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ANALYSIS: Attorney Well-Being Declines, With Burnout on the Rise

March 3, 2022, 10:00 AM

For the first time, attorneys surveyed in Bloomberg Law’s Attorney Workload and Hours survey reported experiencing burnout in their job more than half the time, and an increased number of respondents reported that their overall well-being had declined.

The latest version of the quarterly survey asked 614 in-house and law firm attorneys about their job satisfaction, workload, well-being, job status, and work culture in fourth-quarter 2021.

Results revealed that while job satisfaction overall remains relatively unchanged from the third quarter, attorneys grappled with an increase in burnout and a decline in well-being. Attorneys who reported that their well-being worsened in Q4 reported notably lower job satisfaction scores and higher incidences of work-related issues. These respondents also tended to work and bill more hours on average and were more likely to be actively seeking other job opportunities.

More Burnout, Worsening Well-Being in Q4

Survey respondents in Q4 reported that they felt burnout in their jobs 52% of the time—a notable increase from the past two quarters, when the percentage of time reported was 44% in Q3 and 47% in Q2. This was the first time since the survey’s inception in 2020 that the percentage of time attorneys reported feeling burnt out has topped more than fifty percent.

Attorneys also were asked how their overall well-being has changed in the fourth quarter, and not surprisingly, there was a notable increase in the number of respondents who reported that their well-being slightly or significantly worsened. Nearly half (46%) of survey respondents reported that their well-being worsened this quarter, compared with only 34% in Q3 and 30% in Q2.

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Worsening Well-Being Tied to Low Satisfaction

The attorneys who reported a decline in well-being in Q4 also reported much lower job satisfaction scores.

For those attorneys, there was an average score of 4.1 (on a scale of 0–10), compared to an average score of 6.7 for attorneys who reported no change and a score of 7.3 for those who reported an improvement in well-being. Attorneys reporting a decline in well-being likewise experienced burnout at almost twice the rate (70%) of attorneys who reported no change (36%) or an improvement (35%) in their well-being.

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Disrupted sleep, anxiety, issues in personal relationships, depression, and physical health issues continued to be the responses most frequently selected by survey respondents when asked about the work-related issues they experienced in Q4. Moreover, the attorneys whose well-being worsened in the fourth quarter reported notably higher incidences of these issues as well as a higher incidence of drug and alcohol abuse.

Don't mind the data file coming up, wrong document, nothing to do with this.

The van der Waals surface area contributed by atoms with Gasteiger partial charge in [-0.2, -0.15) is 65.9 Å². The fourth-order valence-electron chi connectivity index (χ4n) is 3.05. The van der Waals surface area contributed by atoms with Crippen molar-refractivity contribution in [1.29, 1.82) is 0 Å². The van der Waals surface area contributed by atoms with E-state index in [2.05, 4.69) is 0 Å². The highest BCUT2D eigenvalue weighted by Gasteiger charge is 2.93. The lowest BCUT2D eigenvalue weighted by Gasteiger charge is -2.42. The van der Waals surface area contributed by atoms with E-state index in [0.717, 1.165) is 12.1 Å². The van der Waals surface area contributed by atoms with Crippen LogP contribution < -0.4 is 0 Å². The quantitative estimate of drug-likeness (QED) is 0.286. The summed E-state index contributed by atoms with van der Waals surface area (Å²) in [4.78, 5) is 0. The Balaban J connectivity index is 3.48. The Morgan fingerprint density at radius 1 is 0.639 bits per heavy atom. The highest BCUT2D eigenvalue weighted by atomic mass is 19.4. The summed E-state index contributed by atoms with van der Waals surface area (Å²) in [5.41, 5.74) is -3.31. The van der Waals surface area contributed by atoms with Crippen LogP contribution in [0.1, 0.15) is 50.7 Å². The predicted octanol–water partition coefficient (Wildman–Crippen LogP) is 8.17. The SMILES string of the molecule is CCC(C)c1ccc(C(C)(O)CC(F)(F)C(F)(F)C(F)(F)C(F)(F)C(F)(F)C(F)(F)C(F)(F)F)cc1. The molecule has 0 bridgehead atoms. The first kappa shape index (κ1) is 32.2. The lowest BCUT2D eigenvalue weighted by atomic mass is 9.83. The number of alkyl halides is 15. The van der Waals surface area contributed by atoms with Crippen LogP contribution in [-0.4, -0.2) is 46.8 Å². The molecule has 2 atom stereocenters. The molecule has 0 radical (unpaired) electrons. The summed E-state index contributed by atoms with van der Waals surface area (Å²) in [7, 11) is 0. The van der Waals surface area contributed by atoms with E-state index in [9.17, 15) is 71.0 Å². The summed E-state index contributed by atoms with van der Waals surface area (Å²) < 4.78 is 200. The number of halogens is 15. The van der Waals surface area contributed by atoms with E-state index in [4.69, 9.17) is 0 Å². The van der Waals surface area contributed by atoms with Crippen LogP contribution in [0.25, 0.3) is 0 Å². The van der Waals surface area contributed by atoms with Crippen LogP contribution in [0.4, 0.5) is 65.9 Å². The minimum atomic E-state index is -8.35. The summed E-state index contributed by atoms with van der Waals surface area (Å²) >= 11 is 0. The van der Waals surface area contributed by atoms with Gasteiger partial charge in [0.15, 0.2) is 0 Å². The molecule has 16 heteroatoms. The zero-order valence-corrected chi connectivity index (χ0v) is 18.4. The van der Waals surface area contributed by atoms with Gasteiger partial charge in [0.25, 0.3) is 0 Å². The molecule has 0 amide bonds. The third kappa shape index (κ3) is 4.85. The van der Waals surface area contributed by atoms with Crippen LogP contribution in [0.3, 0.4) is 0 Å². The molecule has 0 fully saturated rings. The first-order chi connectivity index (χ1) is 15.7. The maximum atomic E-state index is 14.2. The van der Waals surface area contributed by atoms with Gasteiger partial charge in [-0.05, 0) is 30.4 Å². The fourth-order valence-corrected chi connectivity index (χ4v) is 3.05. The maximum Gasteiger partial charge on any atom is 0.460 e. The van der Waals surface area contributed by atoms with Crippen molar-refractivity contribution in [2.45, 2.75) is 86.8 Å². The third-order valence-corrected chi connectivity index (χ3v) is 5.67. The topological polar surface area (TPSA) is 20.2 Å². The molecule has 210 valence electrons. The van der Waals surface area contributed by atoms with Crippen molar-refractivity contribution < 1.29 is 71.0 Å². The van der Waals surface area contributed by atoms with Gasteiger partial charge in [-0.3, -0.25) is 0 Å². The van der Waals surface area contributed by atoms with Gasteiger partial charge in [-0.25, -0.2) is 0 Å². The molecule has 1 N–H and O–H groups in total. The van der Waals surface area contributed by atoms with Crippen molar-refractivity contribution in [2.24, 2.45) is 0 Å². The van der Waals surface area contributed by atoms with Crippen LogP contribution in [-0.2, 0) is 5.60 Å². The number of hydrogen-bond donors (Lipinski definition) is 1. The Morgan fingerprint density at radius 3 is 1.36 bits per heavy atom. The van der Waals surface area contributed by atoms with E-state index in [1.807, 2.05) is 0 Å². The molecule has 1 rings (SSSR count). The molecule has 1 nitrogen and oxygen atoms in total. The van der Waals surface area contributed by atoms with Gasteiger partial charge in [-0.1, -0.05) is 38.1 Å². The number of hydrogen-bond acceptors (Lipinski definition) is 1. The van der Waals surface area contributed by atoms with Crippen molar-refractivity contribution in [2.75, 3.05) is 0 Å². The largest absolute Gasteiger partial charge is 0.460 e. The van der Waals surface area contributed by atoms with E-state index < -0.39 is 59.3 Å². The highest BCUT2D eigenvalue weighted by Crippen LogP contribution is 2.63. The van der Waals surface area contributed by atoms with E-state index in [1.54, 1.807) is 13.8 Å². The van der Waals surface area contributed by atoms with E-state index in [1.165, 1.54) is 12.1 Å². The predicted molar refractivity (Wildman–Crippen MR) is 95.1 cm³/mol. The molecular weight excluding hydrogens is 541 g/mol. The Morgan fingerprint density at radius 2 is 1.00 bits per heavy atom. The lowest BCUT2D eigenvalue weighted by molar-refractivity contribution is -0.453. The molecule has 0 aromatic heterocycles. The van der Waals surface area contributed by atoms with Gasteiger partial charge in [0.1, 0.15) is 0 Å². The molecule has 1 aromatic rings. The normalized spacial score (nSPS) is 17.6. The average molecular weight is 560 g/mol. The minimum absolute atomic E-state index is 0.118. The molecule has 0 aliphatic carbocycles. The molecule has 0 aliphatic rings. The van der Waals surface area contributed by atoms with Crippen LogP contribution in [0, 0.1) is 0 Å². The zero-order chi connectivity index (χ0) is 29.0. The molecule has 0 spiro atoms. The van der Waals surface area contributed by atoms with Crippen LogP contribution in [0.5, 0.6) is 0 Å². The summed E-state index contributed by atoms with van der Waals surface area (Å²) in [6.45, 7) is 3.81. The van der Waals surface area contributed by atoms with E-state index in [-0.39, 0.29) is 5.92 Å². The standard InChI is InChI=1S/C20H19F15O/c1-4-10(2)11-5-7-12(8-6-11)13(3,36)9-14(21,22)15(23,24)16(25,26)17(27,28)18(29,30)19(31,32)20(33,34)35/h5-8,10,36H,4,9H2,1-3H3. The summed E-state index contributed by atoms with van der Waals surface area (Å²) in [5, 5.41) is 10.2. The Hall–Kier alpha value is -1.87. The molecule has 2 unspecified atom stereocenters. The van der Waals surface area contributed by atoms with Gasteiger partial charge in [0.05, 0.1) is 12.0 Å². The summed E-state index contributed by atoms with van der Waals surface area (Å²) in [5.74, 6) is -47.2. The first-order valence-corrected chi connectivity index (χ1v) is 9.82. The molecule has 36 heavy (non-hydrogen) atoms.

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When asked what challenges they faced over the past quarter, survey respondents reported an inability to disconnect from work, a heavier workload or more professional responsibilities, trouble focusing on work tasks, and new or increased personal responsibilities (e.g. child care).

These challenges topped the list for both Q4 and Q3. Again, not surprisingly, attorneys who reported a decline in well-being reported a higher incidence of these top challenges, selecting them 6% to 35% more often than those with no change or an improvement in well-being. They also reported a higher incidence of increased health issues, job instability, and financial instability.

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Worsening Well-Being Also Impacted Job Status

Attorneys who reported a decline in well-being were almost three times more likely to report that they are actively seeking other opportunities and nearly 20 percentage points more likely to report that they are open to offers of new employment, compared with attorneys who reported no change or an improvement in well-being.

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Data clearly indicate that a perceived worsening of well-being is connected to a host of other issues and challenges that can affect organizations as well as individuals. Given the surge in resignations over the past year, an increased focus on attorney well-being, work-life balance, and mental health may help firms and legal departments retain talent.

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Related content is available for free on our In Focus: Lawyer Well-Being page. Bloomberg Law subscribers can find related content on our Surveys, Reports & Data Analysis, Legal Operations and In Focus: Lawyer Development pages.

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